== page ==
Union Island closes down

by / Sunday, 14 February 2010 / Published in Blog

This week Union Island closed down. If you’re wondering what Union Island was, it existed in the online virtual world called Second Life.

Despite the mainstream media preoccupation with virtual weddings and real life divorces, Second Life is big business. Its economy grew by 65% in 2009, to a total of $567 million.

Second Life first came to prominence in the Union world in 2007, when Italian IBM workers held a ‘virtual strike’ over a pay dispute, which contributed to an improved agreement. Union Island soon followed, involving the TUC, Union Network International and the New Unionism Network.

As a member of the working group, making the most of the opportunities of the Island proved time consuming, and given the finite resources available, the decision was made that these could be more effectively employed elsewhere.

The difficulty with new technologies is predicting the ones that will remain popular, and the ones that will prove most effective for Unions. The only way to learn is to engage.

Union Island in Second Life
Union Island

I can remember running the first ever Union banner advert campaign while at the Engineers & Managers Association. Google didn’t exist in those days, and Yahoo was the most popular search website. We advertised to users who searched on certain keywords, and while we didn’t have a significant increase in recruitment, we learnt a lot from the exercise.

Technology moves fast, and is difficult to predict. A few years ago, MySpace was the leading social networking site, and in 2005 News Corporation paid $580 million for it. However, within a few years the upstart Facebook enjoyed phenomenal growth, and the use of MySpace plummeted.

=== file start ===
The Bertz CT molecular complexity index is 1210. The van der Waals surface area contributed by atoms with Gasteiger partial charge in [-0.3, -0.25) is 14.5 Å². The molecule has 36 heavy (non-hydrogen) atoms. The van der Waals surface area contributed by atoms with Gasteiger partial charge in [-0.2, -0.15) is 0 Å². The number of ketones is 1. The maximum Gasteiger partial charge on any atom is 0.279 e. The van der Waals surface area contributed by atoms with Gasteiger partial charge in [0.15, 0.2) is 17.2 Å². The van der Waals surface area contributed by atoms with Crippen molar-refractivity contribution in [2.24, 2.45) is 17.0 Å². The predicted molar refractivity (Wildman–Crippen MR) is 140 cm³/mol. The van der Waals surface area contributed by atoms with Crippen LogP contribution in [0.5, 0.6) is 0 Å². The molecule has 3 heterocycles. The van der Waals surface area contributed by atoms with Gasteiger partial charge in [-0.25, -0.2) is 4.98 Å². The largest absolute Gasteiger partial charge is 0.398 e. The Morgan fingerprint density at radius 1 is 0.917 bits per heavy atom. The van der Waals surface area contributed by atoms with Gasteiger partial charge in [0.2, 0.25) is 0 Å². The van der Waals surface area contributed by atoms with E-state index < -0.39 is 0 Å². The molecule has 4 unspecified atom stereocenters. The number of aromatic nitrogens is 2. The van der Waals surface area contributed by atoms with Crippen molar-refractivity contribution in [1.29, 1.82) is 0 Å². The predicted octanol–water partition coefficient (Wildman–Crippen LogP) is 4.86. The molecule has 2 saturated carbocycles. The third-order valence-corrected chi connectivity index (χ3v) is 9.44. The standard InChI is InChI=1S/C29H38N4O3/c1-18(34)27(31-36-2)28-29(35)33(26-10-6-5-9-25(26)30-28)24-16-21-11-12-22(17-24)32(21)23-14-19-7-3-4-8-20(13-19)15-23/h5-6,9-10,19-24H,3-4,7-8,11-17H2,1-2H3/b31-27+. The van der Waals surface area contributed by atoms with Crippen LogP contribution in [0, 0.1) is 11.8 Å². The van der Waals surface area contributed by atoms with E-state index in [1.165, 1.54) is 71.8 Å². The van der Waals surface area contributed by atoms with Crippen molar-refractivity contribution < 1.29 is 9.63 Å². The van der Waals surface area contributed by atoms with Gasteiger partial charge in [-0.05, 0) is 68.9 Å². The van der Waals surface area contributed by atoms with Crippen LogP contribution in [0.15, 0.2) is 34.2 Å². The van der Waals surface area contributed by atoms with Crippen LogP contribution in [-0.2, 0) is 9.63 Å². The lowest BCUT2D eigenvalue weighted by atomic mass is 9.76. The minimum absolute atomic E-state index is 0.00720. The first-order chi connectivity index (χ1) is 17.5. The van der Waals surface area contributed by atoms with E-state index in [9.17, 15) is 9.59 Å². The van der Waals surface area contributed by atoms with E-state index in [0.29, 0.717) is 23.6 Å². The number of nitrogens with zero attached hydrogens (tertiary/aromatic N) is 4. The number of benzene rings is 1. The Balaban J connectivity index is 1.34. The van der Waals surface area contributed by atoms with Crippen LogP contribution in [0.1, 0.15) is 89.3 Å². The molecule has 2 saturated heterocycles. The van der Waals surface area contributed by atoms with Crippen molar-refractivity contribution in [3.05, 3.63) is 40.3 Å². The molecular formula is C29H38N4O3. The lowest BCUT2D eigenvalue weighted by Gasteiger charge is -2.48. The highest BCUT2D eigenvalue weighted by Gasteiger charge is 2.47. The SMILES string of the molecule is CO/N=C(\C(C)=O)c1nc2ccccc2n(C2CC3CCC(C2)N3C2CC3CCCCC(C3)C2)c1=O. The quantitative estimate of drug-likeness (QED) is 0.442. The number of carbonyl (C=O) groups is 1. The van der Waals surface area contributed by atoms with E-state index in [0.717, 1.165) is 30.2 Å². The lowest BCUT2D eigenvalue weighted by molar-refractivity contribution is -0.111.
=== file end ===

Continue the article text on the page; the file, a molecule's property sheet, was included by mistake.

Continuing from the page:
Twitter is the current darling of the Internet. Unions are rightly rushing to set up Twitter feeds, and it’s proving to be a cost effective and powerful way to communicate. But some sceptics are already predicting its’ decline. Towards the end of 2009, the growth of new users fell from 7.8 million a month to 6.2 million, and only 17 percent of Twitter users updated their accounts in December – an all-time low.

However, once upon a time some people in Unions thought websites, Intranets and email were fads. The moral of the story is that technology is very difficult to predict, and the only way Unions will learn is to engage. You have to kiss a few frogs to find your Prince.

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2 Responses to “Union Island closes down”

  1. John Wood says : Reply

    Not sure virtual worlds (or even SL itself) are an unmetamorphosis able frog per se, but I agree they’re a potential prince that is pretty hard to kiss.

    The union movement still needs half an eye on virtual worlds for 2 reasons. First, they’re going to be more common as a day to day experience for our members. Virtual teams are ever more common (bringing together people inside and outside org and formal employment to work on just one project), to say nothing of the applications in training. If people are starting to relate to each other at work differently, and the large-scale formal relations that unions are based around are changing, we need to know about how our members and potential are feeling.

  2. John Wood says : Reply

    And second, they’re a kind of hothouse for online community and activism. People seem to develop stronger and quicker community bonds in virtual worlds, due to richness of the user experience. There’s a lot of creativity going on there, which needs monitoring, to see how union issues might be received by the new grassw00ts. Unions will need to engage with creative online activists, for the same reasons this project closed – our resources centrally are too limited to do everything and go everywhere ourselves.

    So don’t hang up your avatar just yet – besides you spent all that time designing your virtual haircut…

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